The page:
Support Texas in Need

February 21st, 2021

Chillie, Willie and Me! Support Our Fellow Texans In Need. #SnoVid-TX21 https://rb.gy/cfmzyx

Willie Nelson on Sunday Today with Willie Geist

February 19th, 2021

Willie Nelson and Dwight Yoakam, “Blue Eyes Crying in the Rain”

February 19th, 2021

February 18th, 2021

Folk Alliance Virtual Festival to support folk music artists (Feb. 22 – 26)

February 18th, 2021

www.folk.org


Folk Alliance International Presents Folk Unlocked: A First-Ever Worldwide 800+ Hour Online Public Festival, Feb 22-26, 2021

Calling all folk music fans! Folk Alliance International (FAI) – the leading non-profit organization for folk musicians and folk music industry – invites lovers of folk music in its many forms to join Folk Unlocked, an unprecedented virtual festival taking place February 22-26; featuring over 800 hours of music from all fifty US states and over thirty additional countries.

In a time of social distancing, the Folk Unlocked virtual festival is a musical trip around the world that marks the launch of the Village Fund, FAI’s grants to struggling musicians and folk music workers during the COVID crisis. As a result of moving online due to the pandemic, the organization is providing unlimited public access to the music showcases for the first time in its history. Last week, Rolling Stone named FAI as one of the “organizations that have been doing some of the most crucial relief work during the pandemic.”

The five-day music event will feature “Spotlight” showcases curated by FAI’s music industry partners including BOSE, CIRCULART (Colombia), Culture Ireland, Music Ontario, Showcase Scotland, Sounds Australia, and many more. It also includes access to the independently produced “Unlocked” showcases by artists themselves or hosted by other presenters. The festival will close with an amazing Global Music Marathon highlighting artists paired with counterparts across the globe. All public performances will be interactive, meaning fans are welcome to join in the chat with artists and fellow fans. Once performed, showcases will remain available for a limited time for later viewing by attendees.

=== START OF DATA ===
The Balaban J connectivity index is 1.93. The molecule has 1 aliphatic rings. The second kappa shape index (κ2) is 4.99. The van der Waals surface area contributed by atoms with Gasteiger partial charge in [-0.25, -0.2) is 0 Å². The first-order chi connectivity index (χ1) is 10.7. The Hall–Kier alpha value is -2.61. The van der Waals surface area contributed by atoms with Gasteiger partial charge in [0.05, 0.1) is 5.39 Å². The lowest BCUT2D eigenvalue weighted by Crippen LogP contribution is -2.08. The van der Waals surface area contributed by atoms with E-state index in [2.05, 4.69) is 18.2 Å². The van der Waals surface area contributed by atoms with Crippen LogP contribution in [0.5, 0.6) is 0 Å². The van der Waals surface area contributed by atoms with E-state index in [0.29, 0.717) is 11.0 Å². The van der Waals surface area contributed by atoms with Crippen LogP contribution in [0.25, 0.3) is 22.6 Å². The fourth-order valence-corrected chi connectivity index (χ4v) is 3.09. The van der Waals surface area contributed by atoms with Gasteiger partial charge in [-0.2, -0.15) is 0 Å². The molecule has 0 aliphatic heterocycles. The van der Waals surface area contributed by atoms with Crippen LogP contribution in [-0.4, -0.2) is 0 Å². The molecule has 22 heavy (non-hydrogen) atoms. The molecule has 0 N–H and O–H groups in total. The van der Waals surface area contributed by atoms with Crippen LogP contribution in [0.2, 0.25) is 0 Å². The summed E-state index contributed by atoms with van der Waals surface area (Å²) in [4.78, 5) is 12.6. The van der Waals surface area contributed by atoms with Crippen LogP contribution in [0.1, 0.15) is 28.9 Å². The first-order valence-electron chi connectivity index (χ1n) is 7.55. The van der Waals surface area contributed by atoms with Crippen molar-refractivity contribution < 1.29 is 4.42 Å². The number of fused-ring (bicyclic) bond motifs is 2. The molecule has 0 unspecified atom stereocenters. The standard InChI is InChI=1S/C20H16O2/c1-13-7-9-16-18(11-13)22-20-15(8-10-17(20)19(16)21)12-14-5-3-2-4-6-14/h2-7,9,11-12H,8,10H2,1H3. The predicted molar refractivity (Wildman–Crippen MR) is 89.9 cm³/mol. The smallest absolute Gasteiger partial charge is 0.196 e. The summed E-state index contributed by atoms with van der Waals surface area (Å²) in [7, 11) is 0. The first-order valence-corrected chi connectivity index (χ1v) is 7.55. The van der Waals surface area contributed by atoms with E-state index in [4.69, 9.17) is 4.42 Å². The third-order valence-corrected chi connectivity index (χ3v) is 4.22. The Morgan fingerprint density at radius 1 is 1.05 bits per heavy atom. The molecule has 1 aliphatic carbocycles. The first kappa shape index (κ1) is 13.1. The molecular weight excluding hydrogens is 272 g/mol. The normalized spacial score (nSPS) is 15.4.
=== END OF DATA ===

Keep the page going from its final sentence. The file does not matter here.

Highlights from the festival lineup include:

* The legendary Los Lobos
* GRAMMY-winning zydeco artist Terrance Simien in addition to his daughter, Memphis-based singer-songwriter Marcella Simien
* GRAMMY-nominated Mississippi bluesman Cedric Burnside, son of the legendary RL Burnside
* Winner of NBC’s The Voice and singer-songwriter Sawyer Fredericks
* GRAMMY-winner Keb Mo
* Songwriting icon Jim Lauderdale
* All-female mariachi band and Latin GRAMMY winners Flor de Toloache
* Stars of the documentary film 20 Feet From Stardom The McCrary Sisters, who “seize and hold the spotlight,” according to the New York Times
* Veteran of Newport Folk Festival and Americana Music Award nominee and AAA #1 hitmaker Jade Bird
* “Stately” Katie Pruitt, with “ballads and choruses to shatter glass” (Pitchfork)
* Americana Music Award Emerging Artist winners, the Nashville soul duo The War and Treaty
* North Carolina gospel family group Dedicated Men of Zion, fresh from their appearance on NPR Music x globalFEST.
* “Inspiring artist” (Ann Powers, NPR) Michaela Anne.
* Australian Independent Record Labels Association winner Emily Wurramara, a proud Indigenous performer from Groote Eylandt, Northern Territory.
* BBC Folk Awards nominee and Irish Music Magazine award winner Karan Casey.